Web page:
West Australian: Perth Wildcats looking to make big move for Andrew Bogut
Will Milwaukee's loss be Australia's gain? It's looking increasingly likely. On the heels of Patty Mills' signing with the Melbourne Tigers a week ago, Andrew Bogut confirmed that he was negotiating with "several NBL clubs" in the hopes of returning to Australia during the ongoing NBA lockout. But as much as it would make sense for Australia's biggest hoops star to come home during the lockout and spark some interest in Australian basketball, the finances of making it happen are less straight-forward.
The cost of insuring Bogut's NBA contract made his participation in next week's Olympic qualifiers a non-starter, and not surprisingly it also appears to be the main hurdle in bringing Bogut to the NBL. It's been rumored that insuring Bogut's $39 million contract with the Bucks could cost upwards of $500,000 every three months (which is about the same in US and Australian dollars), though Bogut doesn't sound too concerned with making much in salary beyond that. Having a big NBA contract to fall back on helps, but wanting to come home while giving Australian basketball a shot in the arm to would make this one of the better storylines of the lockout.
For now the Perth Wildcats seem to be leading the charge for Bogut's services, though he has also reportedly held talks with the Sydney Kings and Adelaide 36ers. The five-time NBL champions from Perth have suggested they would seek some creative financing to fund Bogut's insurance--a combination of private and possibly public funding that sounds more akin to financing an arena than signing a player. Still, the possibility of bringing Australia's biggest star back home has Perth managing director Nick Marvin thinking out of the box.
"For Andrew Bogut to play for us, and if that is the only hurdle we have to cross, I would hope that government and corporate Western Australia would support us and make it work," Marvin said.
"I don't have $500,000 sitting in my back pocket, but would it be important to the people of Western Australia? Absolutely."
For Bucks fans, the possibility of Bogut playing abroad is both encouraging and worrying. On the plus side, the mere fact that Bogut is talking about playing basketball rather than needing more time to heal his surgically-repaired elbow is a decidedly good thing. That alone is the best news Bucks fans could hear all summer. Moreover, Perth's regular season starts October 8 and only features about a game per week through the end of March, so it's not the kind of rigorous schedule that we're used to seeing in the NBA. Assuming Bogut can stay healthy, the NBL could be a good opportunity for Bogut to stay in basketball shape and hopefully get back some of the offensive rhythm that abandoned him following his severe arm injury. Sure, you can work on free throws and mid-range jumpers in an empty gym, but there's something to be said for doing it in game action. And yes, I realize how naive it might sound to even talk about Bogut finding a mid-range game at this point, but it's summer and we can dream, right?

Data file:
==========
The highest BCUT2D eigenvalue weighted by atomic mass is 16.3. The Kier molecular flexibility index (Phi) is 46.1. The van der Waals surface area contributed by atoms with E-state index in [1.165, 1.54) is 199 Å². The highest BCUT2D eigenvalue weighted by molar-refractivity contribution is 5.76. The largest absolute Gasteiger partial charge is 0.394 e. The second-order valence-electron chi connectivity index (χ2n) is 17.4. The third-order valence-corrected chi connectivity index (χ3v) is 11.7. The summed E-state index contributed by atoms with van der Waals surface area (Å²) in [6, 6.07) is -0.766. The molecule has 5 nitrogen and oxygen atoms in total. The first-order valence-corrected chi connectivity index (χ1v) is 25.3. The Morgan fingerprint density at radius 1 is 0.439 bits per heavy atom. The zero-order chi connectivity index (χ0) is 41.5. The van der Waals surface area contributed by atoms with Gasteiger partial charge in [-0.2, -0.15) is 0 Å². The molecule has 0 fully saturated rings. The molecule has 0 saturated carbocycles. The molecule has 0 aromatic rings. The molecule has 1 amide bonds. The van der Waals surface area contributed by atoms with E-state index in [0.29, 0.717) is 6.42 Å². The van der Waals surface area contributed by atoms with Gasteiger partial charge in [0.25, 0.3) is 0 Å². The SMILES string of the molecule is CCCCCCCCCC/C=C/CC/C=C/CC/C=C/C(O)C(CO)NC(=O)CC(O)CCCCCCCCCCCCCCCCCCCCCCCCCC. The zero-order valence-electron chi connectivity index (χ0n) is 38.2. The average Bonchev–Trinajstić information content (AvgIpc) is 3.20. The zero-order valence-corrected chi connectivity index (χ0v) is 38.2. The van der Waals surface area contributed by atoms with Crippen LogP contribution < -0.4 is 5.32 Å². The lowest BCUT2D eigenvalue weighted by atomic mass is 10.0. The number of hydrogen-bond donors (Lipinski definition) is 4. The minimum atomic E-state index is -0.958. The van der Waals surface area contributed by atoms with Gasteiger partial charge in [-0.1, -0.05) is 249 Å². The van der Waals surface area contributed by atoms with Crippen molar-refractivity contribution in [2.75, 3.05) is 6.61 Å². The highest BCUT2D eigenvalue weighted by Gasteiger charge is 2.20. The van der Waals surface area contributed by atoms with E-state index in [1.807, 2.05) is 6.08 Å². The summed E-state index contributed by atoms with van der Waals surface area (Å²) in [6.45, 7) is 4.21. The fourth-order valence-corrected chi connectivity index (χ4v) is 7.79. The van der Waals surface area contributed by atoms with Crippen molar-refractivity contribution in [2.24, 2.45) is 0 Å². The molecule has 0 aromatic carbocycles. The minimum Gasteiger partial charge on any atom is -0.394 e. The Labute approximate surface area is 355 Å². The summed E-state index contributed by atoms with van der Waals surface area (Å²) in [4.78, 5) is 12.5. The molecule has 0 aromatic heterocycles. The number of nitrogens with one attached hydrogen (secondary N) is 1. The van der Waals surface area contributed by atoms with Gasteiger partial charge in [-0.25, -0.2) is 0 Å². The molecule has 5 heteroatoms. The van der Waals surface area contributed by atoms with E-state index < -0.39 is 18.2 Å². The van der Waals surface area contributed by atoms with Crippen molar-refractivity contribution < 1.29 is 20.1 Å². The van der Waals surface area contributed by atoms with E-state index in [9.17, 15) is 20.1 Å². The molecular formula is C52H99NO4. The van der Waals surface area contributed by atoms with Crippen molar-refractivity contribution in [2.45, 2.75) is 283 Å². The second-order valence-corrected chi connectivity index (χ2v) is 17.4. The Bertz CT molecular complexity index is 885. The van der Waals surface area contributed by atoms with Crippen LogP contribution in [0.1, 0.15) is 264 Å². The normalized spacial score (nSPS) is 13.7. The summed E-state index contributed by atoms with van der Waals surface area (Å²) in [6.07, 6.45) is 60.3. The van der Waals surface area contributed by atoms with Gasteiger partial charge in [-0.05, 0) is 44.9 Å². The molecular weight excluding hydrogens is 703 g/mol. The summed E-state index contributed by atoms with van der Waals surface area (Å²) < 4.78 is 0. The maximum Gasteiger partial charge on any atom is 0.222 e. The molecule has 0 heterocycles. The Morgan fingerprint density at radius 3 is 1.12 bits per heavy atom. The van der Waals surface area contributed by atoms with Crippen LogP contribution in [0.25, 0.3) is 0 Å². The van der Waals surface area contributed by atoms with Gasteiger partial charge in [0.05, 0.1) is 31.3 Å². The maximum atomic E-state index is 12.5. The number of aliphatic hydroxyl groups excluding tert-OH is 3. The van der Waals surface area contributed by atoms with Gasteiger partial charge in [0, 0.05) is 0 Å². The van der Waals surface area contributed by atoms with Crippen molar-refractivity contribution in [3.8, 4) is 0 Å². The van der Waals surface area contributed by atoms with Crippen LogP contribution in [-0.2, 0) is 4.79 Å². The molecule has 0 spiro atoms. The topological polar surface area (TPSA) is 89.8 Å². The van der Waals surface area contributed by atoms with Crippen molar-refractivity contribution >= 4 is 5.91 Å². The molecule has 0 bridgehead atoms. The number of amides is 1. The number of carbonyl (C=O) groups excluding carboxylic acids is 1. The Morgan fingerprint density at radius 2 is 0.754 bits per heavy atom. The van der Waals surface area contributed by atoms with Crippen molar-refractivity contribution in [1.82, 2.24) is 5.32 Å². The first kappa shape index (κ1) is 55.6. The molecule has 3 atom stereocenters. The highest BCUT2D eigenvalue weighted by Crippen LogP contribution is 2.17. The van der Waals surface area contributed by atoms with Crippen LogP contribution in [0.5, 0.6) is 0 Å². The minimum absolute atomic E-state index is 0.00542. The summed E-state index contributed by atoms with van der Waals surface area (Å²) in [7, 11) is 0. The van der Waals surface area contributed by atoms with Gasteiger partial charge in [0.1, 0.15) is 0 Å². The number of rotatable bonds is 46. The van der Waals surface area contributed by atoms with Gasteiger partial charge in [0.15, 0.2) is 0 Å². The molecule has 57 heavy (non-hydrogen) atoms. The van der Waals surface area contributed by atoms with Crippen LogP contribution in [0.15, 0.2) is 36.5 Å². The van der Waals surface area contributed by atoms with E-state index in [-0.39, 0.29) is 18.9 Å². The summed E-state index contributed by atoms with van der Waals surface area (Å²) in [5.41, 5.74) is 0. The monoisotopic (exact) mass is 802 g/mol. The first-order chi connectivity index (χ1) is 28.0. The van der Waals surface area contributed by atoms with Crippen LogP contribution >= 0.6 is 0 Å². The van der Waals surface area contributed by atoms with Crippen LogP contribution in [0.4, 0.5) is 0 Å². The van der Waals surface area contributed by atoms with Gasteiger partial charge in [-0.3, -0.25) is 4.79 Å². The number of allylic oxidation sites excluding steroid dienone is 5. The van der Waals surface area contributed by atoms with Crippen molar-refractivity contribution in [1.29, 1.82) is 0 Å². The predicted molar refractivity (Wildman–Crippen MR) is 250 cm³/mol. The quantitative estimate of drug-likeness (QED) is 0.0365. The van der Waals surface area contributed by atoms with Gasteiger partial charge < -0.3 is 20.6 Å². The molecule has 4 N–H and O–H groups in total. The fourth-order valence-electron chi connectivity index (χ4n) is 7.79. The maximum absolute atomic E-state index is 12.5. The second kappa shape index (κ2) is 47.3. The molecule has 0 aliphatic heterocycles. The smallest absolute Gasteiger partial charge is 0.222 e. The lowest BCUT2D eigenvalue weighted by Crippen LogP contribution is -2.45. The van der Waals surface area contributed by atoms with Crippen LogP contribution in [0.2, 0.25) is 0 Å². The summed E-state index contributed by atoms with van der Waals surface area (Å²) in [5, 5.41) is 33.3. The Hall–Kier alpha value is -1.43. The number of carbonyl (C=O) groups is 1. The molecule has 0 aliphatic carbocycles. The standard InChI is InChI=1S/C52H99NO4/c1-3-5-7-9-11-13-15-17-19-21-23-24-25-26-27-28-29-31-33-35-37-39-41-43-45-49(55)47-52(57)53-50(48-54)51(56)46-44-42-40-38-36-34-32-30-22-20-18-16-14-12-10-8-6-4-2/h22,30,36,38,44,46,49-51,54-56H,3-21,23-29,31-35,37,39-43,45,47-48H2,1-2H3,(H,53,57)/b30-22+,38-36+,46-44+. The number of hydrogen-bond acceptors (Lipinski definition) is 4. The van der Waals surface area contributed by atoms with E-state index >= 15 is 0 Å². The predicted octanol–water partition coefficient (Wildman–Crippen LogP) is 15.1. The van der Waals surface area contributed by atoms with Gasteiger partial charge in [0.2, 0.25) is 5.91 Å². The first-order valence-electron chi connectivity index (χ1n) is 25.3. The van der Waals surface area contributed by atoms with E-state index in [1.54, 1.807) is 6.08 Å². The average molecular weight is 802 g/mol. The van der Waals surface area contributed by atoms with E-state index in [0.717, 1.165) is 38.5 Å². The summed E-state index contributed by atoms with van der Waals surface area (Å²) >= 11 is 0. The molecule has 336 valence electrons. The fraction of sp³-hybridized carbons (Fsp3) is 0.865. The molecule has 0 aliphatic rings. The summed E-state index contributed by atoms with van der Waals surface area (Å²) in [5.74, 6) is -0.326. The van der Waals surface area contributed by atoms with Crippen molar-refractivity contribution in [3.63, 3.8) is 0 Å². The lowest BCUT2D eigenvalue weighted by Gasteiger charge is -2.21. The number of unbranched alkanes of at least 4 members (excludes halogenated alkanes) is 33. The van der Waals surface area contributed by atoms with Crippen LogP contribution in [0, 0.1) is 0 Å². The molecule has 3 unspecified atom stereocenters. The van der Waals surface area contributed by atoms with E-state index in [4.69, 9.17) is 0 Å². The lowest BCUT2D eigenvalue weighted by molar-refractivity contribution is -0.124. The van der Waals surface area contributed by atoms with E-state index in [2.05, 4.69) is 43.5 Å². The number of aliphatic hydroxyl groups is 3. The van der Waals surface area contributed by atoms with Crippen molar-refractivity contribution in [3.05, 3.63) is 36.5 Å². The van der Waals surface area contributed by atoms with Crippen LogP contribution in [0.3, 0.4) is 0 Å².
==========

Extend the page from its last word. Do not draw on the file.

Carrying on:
Still, you'd also forgive Wisconsinites for being wary of seeing the Bucks' oft-injured best player put in harm's way unnecessarily. Bogut has missed an average of 25 games while finishing each of the past three seasons on the shelf, so there's something to be said for avoiding game action altogether while the lockout rolls on. If Bogut does make the move, the main concern for Bucks fans will simply be that the big man stay healthy--where he plays and how well would all be secondary.